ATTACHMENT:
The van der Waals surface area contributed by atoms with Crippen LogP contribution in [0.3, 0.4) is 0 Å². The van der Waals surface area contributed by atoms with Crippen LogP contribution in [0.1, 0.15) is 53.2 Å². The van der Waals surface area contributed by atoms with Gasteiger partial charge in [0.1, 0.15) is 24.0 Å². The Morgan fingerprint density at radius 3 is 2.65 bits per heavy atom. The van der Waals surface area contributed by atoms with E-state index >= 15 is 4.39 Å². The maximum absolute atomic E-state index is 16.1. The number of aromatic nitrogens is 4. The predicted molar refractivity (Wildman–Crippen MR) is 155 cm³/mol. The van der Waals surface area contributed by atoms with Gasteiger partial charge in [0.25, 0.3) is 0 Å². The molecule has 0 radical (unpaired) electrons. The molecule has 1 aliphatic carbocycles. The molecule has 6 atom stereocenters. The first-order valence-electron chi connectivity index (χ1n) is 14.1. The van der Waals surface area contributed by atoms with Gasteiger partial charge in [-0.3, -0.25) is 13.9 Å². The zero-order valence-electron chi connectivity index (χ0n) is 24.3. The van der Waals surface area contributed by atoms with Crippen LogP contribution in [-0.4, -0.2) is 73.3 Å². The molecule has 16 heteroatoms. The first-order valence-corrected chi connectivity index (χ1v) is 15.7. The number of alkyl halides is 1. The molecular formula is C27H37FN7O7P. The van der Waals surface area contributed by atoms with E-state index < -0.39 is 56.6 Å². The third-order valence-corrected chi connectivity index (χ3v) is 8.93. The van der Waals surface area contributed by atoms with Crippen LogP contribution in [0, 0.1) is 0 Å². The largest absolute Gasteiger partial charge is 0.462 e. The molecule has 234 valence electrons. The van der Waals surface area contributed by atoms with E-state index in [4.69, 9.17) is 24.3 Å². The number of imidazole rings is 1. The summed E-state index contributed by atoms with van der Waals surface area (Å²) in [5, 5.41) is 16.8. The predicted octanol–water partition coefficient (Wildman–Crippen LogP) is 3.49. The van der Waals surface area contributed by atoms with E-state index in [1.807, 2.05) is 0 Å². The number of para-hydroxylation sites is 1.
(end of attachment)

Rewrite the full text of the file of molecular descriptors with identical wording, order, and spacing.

The van der Waals surface area contributed by atoms with Crippen LogP contribution in [0.3, 0.4) is 0 Å². The van der Waals surface area contributed by atoms with Crippen LogP contribution in [0.1, 0.15) is 53.2 Å². The van der Waals surface area contributed by atoms with Gasteiger partial charge in [0.1, 0.15) is 24.0 Å². The Morgan fingerprint density at radius 3 is 2.65 bits per heavy atom. The van der Waals surface area contributed by atoms with E-state index >= 15 is 4.39 Å². The maximum absolute atomic E-state index is 16.1. The number of aromatic nitrogens is 4. The predicted molar refractivity (Wildman–Crippen MR) is 155 cm³/mol. The van der Waals surface area contributed by atoms with Gasteiger partial charge in [0.25, 0.3) is 0 Å². The molecule has 0 radical (unpaired) electrons. The molecule has 1 aliphatic carbocycles. The molecule has 6 atom stereocenters. The first-order valence-electron chi connectivity index (χ1n) is 14.1. The van der Waals surface area contributed by atoms with Gasteiger partial charge in [-0.3, -0.25) is 13.9 Å². The zero-order valence-electron chi connectivity index (χ0n) is 24.3. The van der Waals surface area contributed by atoms with Crippen LogP contribution in [-0.4, -0.2) is 73.3 Å². The molecule has 16 heteroatoms. The first-order valence-corrected chi connectivity index (χ1v) is 15.7. The number of alkyl halides is 1. The molecular formula is C27H37FN7O7P. The van der Waals surface area contributed by atoms with E-state index < -0.39 is 56.6 Å². The third-order valence-corrected chi connectivity index (χ3v) is 8.93. The van der Waals surface area contributed by atoms with Crippen LogP contribution in [0, 0.1) is 0 Å². The largest absolute Gasteiger partial charge is 0.462 e. The molecule has 234 valence electrons. The van der Waals surface area contributed by atoms with E-state index in [4.69, 9.17) is 24.3 Å². The number of imidazole rings is 1. The summed E-state index contributed by atoms with van der Waals surface area (Å²) in [5, 5.41) is 16.8. The predicted octanol–water partition coefficient (Wildman–Crippen LogP) is 3.49. The van der Waals surface area contributed by atoms with E-state index in [1.807, 2.05) is 0 Å². The number of para-hydroxylation sites is 1.